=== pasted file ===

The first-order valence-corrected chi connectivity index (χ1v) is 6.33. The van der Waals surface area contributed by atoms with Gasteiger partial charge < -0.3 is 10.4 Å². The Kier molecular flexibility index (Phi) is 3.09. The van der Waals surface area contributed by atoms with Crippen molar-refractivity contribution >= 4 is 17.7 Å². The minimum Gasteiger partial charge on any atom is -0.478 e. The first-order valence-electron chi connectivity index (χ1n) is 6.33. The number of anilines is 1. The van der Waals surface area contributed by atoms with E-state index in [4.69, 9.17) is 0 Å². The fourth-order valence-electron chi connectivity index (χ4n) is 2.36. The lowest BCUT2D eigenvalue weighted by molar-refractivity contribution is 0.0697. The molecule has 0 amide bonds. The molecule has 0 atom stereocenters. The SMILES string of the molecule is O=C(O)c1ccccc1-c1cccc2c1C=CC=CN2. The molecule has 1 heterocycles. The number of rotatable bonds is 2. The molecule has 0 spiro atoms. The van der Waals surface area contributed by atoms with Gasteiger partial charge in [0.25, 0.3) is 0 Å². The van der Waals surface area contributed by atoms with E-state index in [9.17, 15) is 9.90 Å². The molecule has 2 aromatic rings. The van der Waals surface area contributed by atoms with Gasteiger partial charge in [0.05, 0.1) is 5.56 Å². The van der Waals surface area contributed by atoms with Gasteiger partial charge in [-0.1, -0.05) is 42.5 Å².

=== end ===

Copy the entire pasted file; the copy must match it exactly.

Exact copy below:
The first-order valence-corrected chi connectivity index (χ1v) is 6.33. The van der Waals surface area contributed by atoms with Gasteiger partial charge < -0.3 is 10.4 Å². The Kier molecular flexibility index (Phi) is 3.09. The van der Waals surface area contributed by atoms with Crippen molar-refractivity contribution >= 4 is 17.7 Å². The minimum Gasteiger partial charge on any atom is -0.478 e. The first-order valence-electron chi connectivity index (χ1n) is 6.33. The number of anilines is 1. The van der Waals surface area contributed by atoms with E-state index in [4.69, 9.17) is 0 Å². The fourth-order valence-electron chi connectivity index (χ4n) is 2.36. The lowest BCUT2D eigenvalue weighted by molar-refractivity contribution is 0.0697. The molecule has 0 amide bonds. The molecule has 0 atom stereocenters. The SMILES string of the molecule is O=C(O)c1ccccc1-c1cccc2c1C=CC=CN2. The molecule has 1 heterocycles. The number of rotatable bonds is 2. The molecule has 0 spiro atoms. The van der Waals surface area contributed by atoms with Gasteiger partial charge in [0.25, 0.3) is 0 Å². The van der Waals surface area contributed by atoms with E-state index in [9.17, 15) is 9.90 Å². The molecule has 2 aromatic rings. The van der Waals surface area contributed by atoms with Gasteiger partial charge in [0.05, 0.1) is 5.56 Å². The van der Waals surface area contributed by atoms with Gasteiger partial charge in [-0.1, -0.05) is 42.5 Å².